According to exit polls by CNN and Pew, Trump won white voters by about 20 percent. But these weren’t just any old whites (though they were old, too). The first thing to know about the substantial majority of them is that they weren’t the winners in the new economy. To be sure, for the most part they weren’t poor either. But they did have reason to feel judged by the market—and found wanting. The counties that supported Hillary Clinton represented an astonishing 64 percent of the GDP, while Trump counties accounted for a mere 36 percent. Aaron Terrazas, a senior economist at Zillow, found that the median home value in Clinton counties was $250,000, while the median in Trump counties was $154,000. When you adjust for inflation, Clinton counties enjoyed real-estate price appreciation of 27 percent from January 2000 to October 2016; Trump counties got only a 6 percent bump.
The residents of Trump country were also the losers in the war on human health. According to Shannon Monnat, an associate professor of sociology at Syracuse, the Rust Belt counties that put the anti-government-health-care candidate over the top were those that lost the most people in recent years to deaths of despair—those due to alcohol, drugs, and suicide. To make all of America as great as Trump country, you would have to torch about a quarter of total GDP, wipe a similar proportion of the nation’s housing stock into the sea, and lose a few years in life expectancy. There’s a reason why one of Trump’s favorite words is unfair. That’s the only word resentment wants to hear.
Even so, the distinguishing feature of Trump’s (white) voters wasn’t their income but their education, or lack thereof. Pew’s latest analysis indicates that Trump lost college-educated white voters by a humiliating 17 percent margin. But he got revenge with non-college-educated whites, whom he captured by a stomping 36 percent margin. According to an analysis by Nate Silver, the 50 most educated counties in the nation surged to Clinton: In 2012, Obama had won them by a mere 17 percentage points; Clinton took them by 26 points. The 50 least educated counties moved in the opposite direction; whereas Obama had lost them by 19 points, Clinton lost them by 31. Majority-minority counties split the same way: The more educated moved toward Clinton, and the less educated toward Trump.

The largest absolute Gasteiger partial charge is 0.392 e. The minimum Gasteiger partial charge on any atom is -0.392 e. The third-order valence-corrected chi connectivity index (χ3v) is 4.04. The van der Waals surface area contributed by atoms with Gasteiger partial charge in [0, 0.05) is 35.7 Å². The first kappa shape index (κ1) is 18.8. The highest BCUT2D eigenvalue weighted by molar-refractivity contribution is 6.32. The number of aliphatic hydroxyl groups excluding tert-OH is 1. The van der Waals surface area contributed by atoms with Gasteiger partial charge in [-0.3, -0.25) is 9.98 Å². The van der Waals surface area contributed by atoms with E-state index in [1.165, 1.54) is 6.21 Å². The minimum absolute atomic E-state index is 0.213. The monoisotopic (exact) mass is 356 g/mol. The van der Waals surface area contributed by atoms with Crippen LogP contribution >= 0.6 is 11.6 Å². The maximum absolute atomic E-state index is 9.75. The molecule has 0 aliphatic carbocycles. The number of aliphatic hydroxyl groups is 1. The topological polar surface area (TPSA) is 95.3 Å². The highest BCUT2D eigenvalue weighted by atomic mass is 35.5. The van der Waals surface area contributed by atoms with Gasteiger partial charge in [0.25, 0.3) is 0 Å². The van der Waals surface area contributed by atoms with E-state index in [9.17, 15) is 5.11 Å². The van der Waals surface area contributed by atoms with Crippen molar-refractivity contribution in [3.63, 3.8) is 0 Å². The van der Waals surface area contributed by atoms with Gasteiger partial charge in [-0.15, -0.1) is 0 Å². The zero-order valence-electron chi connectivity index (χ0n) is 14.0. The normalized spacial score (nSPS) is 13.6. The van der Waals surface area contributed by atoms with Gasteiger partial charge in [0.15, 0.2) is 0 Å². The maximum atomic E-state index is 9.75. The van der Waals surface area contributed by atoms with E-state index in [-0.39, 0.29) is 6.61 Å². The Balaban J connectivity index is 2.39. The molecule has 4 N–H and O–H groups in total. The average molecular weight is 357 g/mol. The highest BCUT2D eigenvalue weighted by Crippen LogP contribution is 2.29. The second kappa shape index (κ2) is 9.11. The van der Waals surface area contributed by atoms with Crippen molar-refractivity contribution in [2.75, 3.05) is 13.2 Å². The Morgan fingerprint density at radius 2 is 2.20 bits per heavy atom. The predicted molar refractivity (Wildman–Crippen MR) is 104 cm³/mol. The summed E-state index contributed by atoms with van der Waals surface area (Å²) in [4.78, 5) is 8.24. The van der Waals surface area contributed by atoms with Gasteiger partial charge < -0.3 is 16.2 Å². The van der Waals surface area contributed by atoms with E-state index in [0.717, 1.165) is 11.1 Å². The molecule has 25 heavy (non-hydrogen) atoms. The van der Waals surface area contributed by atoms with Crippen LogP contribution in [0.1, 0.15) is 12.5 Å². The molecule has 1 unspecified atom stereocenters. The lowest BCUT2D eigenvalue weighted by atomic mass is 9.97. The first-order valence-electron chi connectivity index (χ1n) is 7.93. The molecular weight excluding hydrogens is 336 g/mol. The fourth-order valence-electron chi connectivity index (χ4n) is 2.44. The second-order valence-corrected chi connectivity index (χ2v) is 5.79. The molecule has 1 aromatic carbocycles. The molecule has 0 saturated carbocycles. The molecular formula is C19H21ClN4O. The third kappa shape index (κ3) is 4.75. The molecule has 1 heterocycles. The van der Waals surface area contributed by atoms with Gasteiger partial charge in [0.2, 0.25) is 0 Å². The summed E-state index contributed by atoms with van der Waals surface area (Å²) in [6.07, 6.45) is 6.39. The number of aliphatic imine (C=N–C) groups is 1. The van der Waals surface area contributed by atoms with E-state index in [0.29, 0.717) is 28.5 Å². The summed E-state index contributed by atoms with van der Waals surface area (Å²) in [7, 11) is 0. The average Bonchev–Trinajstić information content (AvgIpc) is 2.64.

The historian Richard Hofstadter drew attention to Anti-intellectualism in American Life in 1963; Susan Jacoby warned in 2008 about The Age of American Unreason; and Tom Nichols announced The Death of Expertise in 2017. In Trump, the age of unreason has at last found its hero. The “self-made man” is always the idol of those who aren’t quite making it. He is the sacred embodiment of the American dream, the guy who answers to nobody, the poor man’s idea of a rich man. It’s the educated phonies this group can’t stand. With his utter lack of policy knowledge and belligerent commitment to maintaining his ignorance, Trump is the perfect representative for a population whose idea of good governance is just to scramble the eggheads. When reason becomes the enemy of the common man, the common man becomes the enemy of reason.
Did I mention that the common man is white? That brings us to the other side of American-style resentment. You kick down, and then you close ranks around an imaginary tribe. The problem, you say, is the moochers, the snakes, the handout queens; the solution is the flag and the religion of your (white) ancestors. According to a survey by the political scientist Brian Schaffner, Trump crushed it among voters who “strongly disagree” that “white people have advantages because of the color of their skin,” as well as among those who “strongly agree” that “women seek to gain power over men.” It’s worth adding that these responses measure not racism or sexism directly, but rather resentment. They’re good for picking out the kind of people who will vehemently insist that they are the least racist or sexist person you have ever met, even as they vote for a flagrant racist and an accused sexual predator.